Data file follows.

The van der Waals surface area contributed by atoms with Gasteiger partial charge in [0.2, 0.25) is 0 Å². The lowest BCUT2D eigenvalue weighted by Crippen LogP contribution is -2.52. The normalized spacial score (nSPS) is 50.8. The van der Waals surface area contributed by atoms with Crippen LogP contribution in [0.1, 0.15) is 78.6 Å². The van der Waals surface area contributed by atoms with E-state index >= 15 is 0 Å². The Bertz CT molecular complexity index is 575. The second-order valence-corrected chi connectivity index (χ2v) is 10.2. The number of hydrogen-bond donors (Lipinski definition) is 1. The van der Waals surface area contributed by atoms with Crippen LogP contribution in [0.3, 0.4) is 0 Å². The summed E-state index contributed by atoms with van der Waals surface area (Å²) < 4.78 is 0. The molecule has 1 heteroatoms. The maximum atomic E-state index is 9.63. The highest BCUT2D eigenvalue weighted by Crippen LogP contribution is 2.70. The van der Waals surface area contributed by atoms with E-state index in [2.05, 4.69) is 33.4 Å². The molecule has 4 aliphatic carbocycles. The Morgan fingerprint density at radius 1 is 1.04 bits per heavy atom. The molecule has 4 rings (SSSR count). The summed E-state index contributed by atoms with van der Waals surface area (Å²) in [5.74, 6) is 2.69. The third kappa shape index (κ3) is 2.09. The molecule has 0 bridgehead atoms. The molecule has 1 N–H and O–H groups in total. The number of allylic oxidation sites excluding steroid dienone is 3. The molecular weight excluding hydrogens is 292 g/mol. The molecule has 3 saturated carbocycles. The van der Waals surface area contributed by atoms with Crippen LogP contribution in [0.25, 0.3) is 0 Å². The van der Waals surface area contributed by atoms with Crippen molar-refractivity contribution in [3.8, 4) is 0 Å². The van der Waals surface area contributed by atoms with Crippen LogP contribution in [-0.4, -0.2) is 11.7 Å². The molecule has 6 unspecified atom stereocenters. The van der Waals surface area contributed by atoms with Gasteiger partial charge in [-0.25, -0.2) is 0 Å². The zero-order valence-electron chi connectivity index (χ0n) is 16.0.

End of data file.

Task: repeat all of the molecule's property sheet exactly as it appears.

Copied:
The van der Waals surface area contributed by atoms with Gasteiger partial charge in [0.2, 0.25) is 0 Å². The lowest BCUT2D eigenvalue weighted by Crippen LogP contribution is -2.52. The normalized spacial score (nSPS) is 50.8. The van der Waals surface area contributed by atoms with Crippen LogP contribution in [0.1, 0.15) is 78.6 Å². The van der Waals surface area contributed by atoms with E-state index >= 15 is 0 Å². The Bertz CT molecular complexity index is 575. The second-order valence-corrected chi connectivity index (χ2v) is 10.2. The number of hydrogen-bond donors (Lipinski definition) is 1. The van der Waals surface area contributed by atoms with Crippen LogP contribution in [0.3, 0.4) is 0 Å². The summed E-state index contributed by atoms with van der Waals surface area (Å²) < 4.78 is 0. The molecule has 1 heteroatoms. The maximum atomic E-state index is 9.63. The highest BCUT2D eigenvalue weighted by Crippen LogP contribution is 2.70. The van der Waals surface area contributed by atoms with E-state index in [2.05, 4.69) is 33.4 Å². The molecule has 4 aliphatic carbocycles. The Morgan fingerprint density at radius 1 is 1.04 bits per heavy atom. The molecule has 4 rings (SSSR count). The summed E-state index contributed by atoms with van der Waals surface area (Å²) in [5.74, 6) is 2.69. The third kappa shape index (κ3) is 2.09. The molecule has 0 bridgehead atoms. The molecule has 1 N–H and O–H groups in total. The number of allylic oxidation sites excluding steroid dienone is 3. The molecular weight excluding hydrogens is 292 g/mol. The molecule has 3 saturated carbocycles. The van der Waals surface area contributed by atoms with Crippen LogP contribution in [0.25, 0.3) is 0 Å². The van der Waals surface area contributed by atoms with Crippen molar-refractivity contribution in [3.8, 4) is 0 Å². The van der Waals surface area contributed by atoms with Crippen LogP contribution in [-0.4, -0.2) is 11.7 Å². The molecule has 6 unspecified atom stereocenters. The van der Waals surface area contributed by atoms with Gasteiger partial charge in [-0.25, -0.2) is 0 Å². The zero-order valence-electron chi connectivity index (χ0n) is 16.0.